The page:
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Original article
peer-reviewed

Using the Scoliometer and a Surface Topography Apparatus to Check if Back Trunk Asymmetry Changes in Children and Adolescents in the Forward Flexion and Standing Erect Positions



Abstract

Background

The purpose of this study is to evaluate the effects of the forward bending (FB) test versus the standing erect (SE) position on back trunk asymmetry (TA). The Scoliometer in the FB position and the 4D Formetric (4DF; Diers International, Schlangenbad, Germany) readings in the SE position were assessed.

Method

The angle of trunk inclination (ATI) was measured at the midthoracic, thoracolumbar, and lumbar levels using the Scoliometer in the FB position and the 4DF in the SE position.

A total of 134 subjects attending the scoliosis clinic (86 girls and 48 boys), age ranging from seven to 18 years, were assessed. The children and adolescents were divided into three groups according to the severity of TA, symmetric group 1 (0-2 degrees), asymmetry group 2 (2 to 6 degrees), and group 3 having asymmetry of seven or more degrees. Children with leg length discrepancy were excluded from the study.

The IBM SPSS v.20 package (IBM Corp., Armonk, NY) was used for analysis.

Results

At the midthoracic level comparing the Scoliometer to 4DF readings in males in group 1, the Wilcoxon signed ranks test was p=0.451 while for the Spearman’s Rho, it was -0.138; in group 2, p=0.184 and Rho=0.204; and in group 3, p=0.109 and Rho=0.500. For females in group 1, p=0.000 while Rho=0.003; in group 2, p=0.008 and Rho=0.000, and in group 3, p=0.003 while Rho=0.642.

At the thoracolumbar level in males for group 1, p=0.004 and Rho=-0.517; in group 2, p=0.006 and Rho=0.000; and in group 3, p=0.043 while Spearman’s Rho=0.053. For females in group 1, p=0.000 and Rho=-0.095; in group 2, p=0.000 and Rho=-0.171; in group 3, p=0.001 while Rho= -0.081. At the lumbar level for males in group 1 p=0.000 while Rho=0.149; in group 2, p=0.003 and Rho=0.373; while in group 3, p=0.109 and Rho= (-). For females in group 1, p=0.000 while Rho=-0.072; in group 2, p=0.001 and Rho=0.168; and in group 3, p=0.068 while Rho=0.500.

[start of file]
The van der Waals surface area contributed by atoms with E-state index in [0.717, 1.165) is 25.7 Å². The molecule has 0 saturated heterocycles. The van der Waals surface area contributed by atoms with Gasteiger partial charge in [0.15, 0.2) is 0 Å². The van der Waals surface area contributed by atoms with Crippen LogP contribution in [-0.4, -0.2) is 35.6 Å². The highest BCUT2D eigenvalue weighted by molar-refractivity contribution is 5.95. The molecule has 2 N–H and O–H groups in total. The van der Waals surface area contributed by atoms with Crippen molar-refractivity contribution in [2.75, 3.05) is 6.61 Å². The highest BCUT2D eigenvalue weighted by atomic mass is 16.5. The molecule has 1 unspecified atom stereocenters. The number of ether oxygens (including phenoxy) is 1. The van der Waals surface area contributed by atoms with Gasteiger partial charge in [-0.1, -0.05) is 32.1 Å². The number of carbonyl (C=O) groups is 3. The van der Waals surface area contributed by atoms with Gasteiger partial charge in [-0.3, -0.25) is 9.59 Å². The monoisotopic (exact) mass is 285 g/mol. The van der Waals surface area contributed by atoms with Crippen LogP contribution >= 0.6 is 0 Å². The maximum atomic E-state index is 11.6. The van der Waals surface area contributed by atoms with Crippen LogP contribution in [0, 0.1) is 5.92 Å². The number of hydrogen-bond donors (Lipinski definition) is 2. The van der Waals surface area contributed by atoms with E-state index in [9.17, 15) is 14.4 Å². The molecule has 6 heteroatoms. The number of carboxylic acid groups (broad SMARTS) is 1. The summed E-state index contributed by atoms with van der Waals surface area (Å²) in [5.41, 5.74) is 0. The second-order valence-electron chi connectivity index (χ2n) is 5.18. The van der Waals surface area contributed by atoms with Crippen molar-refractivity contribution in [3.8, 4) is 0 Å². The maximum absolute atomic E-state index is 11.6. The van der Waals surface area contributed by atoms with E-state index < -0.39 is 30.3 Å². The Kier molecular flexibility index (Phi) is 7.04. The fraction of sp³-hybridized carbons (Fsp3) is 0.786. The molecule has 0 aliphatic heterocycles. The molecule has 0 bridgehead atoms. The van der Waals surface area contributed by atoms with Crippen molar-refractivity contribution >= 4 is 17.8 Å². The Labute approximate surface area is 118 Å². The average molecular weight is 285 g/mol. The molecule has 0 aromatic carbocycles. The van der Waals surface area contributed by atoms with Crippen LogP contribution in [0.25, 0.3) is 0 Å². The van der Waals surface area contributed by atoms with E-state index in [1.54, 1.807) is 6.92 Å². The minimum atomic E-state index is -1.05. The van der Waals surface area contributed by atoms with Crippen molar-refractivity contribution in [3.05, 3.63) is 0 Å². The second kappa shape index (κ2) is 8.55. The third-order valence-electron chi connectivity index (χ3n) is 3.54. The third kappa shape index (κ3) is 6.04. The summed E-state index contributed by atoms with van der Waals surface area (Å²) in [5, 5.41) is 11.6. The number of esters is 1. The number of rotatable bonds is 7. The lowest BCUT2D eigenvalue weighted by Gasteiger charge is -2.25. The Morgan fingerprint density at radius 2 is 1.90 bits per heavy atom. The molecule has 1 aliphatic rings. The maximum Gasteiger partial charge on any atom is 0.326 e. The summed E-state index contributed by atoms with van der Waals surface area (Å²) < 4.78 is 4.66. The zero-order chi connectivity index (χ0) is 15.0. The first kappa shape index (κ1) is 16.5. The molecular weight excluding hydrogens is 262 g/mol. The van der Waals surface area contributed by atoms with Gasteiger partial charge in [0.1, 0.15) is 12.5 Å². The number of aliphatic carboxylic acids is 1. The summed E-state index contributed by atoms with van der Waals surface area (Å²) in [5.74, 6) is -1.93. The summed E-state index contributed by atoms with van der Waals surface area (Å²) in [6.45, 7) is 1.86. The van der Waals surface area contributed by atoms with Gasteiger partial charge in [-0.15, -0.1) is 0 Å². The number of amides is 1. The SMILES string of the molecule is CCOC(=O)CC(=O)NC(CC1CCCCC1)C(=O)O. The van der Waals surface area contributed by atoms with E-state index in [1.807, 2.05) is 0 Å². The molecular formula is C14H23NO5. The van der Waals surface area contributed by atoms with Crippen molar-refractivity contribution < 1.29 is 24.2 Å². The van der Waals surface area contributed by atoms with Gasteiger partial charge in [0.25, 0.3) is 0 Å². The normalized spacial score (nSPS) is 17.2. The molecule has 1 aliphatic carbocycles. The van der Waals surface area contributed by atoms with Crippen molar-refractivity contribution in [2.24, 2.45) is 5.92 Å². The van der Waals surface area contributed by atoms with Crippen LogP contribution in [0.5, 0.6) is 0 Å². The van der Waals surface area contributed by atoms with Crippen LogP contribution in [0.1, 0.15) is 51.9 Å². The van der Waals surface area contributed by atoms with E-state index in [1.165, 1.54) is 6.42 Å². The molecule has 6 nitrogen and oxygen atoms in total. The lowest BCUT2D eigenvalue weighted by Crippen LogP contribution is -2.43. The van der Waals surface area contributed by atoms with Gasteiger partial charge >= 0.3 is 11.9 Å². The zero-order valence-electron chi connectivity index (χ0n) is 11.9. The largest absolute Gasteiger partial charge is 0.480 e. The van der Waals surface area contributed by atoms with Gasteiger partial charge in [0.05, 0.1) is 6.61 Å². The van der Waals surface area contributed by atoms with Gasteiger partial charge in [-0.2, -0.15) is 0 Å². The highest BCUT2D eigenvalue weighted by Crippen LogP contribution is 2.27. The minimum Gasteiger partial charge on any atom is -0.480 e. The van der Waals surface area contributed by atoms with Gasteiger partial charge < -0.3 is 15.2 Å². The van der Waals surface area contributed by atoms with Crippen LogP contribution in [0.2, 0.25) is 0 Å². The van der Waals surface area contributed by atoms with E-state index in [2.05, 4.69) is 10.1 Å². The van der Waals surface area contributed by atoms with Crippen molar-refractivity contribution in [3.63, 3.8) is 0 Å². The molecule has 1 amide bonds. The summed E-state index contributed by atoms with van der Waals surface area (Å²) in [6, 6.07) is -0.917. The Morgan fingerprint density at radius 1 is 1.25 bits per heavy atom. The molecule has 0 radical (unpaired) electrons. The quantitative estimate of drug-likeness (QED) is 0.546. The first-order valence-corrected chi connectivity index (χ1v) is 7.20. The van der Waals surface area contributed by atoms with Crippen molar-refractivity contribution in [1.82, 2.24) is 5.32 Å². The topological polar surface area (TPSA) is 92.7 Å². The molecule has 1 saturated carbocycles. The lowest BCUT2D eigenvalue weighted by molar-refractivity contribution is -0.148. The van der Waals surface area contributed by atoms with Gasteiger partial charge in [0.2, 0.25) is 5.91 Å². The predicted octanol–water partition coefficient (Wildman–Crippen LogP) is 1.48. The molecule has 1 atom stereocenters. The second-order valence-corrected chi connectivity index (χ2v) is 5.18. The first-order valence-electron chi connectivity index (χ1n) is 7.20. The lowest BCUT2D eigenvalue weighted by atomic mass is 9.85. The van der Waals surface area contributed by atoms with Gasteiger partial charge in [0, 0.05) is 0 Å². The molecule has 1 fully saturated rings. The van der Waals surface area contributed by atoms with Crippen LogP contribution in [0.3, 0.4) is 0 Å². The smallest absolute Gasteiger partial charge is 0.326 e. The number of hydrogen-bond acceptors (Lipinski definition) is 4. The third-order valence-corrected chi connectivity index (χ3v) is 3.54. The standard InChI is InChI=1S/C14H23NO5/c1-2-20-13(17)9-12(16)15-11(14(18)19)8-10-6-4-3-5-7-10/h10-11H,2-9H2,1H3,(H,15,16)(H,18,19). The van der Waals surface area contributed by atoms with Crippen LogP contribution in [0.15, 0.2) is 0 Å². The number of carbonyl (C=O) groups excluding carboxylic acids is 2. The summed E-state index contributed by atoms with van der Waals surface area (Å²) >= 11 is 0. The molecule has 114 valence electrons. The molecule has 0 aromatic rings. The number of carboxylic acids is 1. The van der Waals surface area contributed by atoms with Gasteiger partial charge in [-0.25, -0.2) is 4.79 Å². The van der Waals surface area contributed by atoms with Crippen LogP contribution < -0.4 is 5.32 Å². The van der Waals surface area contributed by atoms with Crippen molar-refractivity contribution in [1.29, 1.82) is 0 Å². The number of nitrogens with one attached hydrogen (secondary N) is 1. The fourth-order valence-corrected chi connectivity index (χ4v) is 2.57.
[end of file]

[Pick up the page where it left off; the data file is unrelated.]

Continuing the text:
Conclusion

The results of this study show that the back TA in children and adolescents is not similar in the FB and SE positions. This phenomenon probably is attributed to the complicated trunkal (spinal, thoracic, and pelvic) anatomy, and the results of this study may be used as a useful foundation for further understanding of torso dynamics.

Introduction

The purpose of this study is to evaluate the effects of the forward bending test versus the standing erect position on back trunk asymmetry [1]. The Scoliometer and the Formetrics 4D (surface topography apparatus; Diers International, Schlangenbad, Germany) readings in both the forward bending and standing erect positions of 134 examined subjects attending our scoliosis clinic (86 girls and 48 boys), age ranging from seven to 18 years, were studied.

This is an original study, which was presented at the 13th International Conference on Conservative Management of Spinal Deformities and First Joint Meeting of the International Research Society on Spinal Deformities and the Society on Scoliosis Orthopaedic and Rehabilitation Treatment - SOSORT-IRSSD 2016 meeting, Banff, Canada, 25-28 May 2016 as an oral presentation by the authors.

Materials & Methods

The angle of trunk inclination was measured at the midthoracic, thoracolumbar, and lumbar levels using the Scoliometer (Figure 1) and the surface topography method [1-3]. In the standing erect position, using the Formetrics system (Figure 2), the vertebral rotation, the kyphotic and lordotic angle, the pelvic obliquity and pelvic torsion, and, finally, the apical deviation were also calculated. The children and the adolescents were divided into three groups according to the severity of trunk asymmetry [4-7].

In the first group, the examined subjects were symmetric (0º-2º). In the second group, the asymmetry was two to six degrees, and in the third group, it was seven or more degrees.

For the statistical analysis, IBM SPSS v.20 (Armonk, NY) was used, calculating p-value using the Wilcoxon signed ranks test and Spearman’s Rho was used correlation coefficiency. Statistical significance (p) was set at a value of less than 0.05.

Results

Tables 1-2 show the frequency of asymmetry in boys and girls, respectively.

Asymmetry Scoliometer™️ Formetric™️
0-2º 37% 28%
2-6º 38% 35%
7º or >7º 23% 37%
Asymmetry Scoliometer™️ Formetric™️
0-2º 63% 72%
2-6º 62% 65%
7º or >7º 77% 63%

In our sample, the mean frequency of symmetry (0º-2º) in boys and in girls was 37% and 63%, respectively, using the Scoliometer and 28%-72% using the Formetrics 4D. The mean frequency of asymmetry (2º-6º) for the boys was 38%, and for the girls, it was 62% using the Scoliometer and 35% for boys and 65% for girls using Formetrics 4D. The mean frequency of asymmetry of 7º or more was 23% for the boys and 77% for the girls using the Scoliometer and 37% for boys and 63% for girls using Formetrics 4D.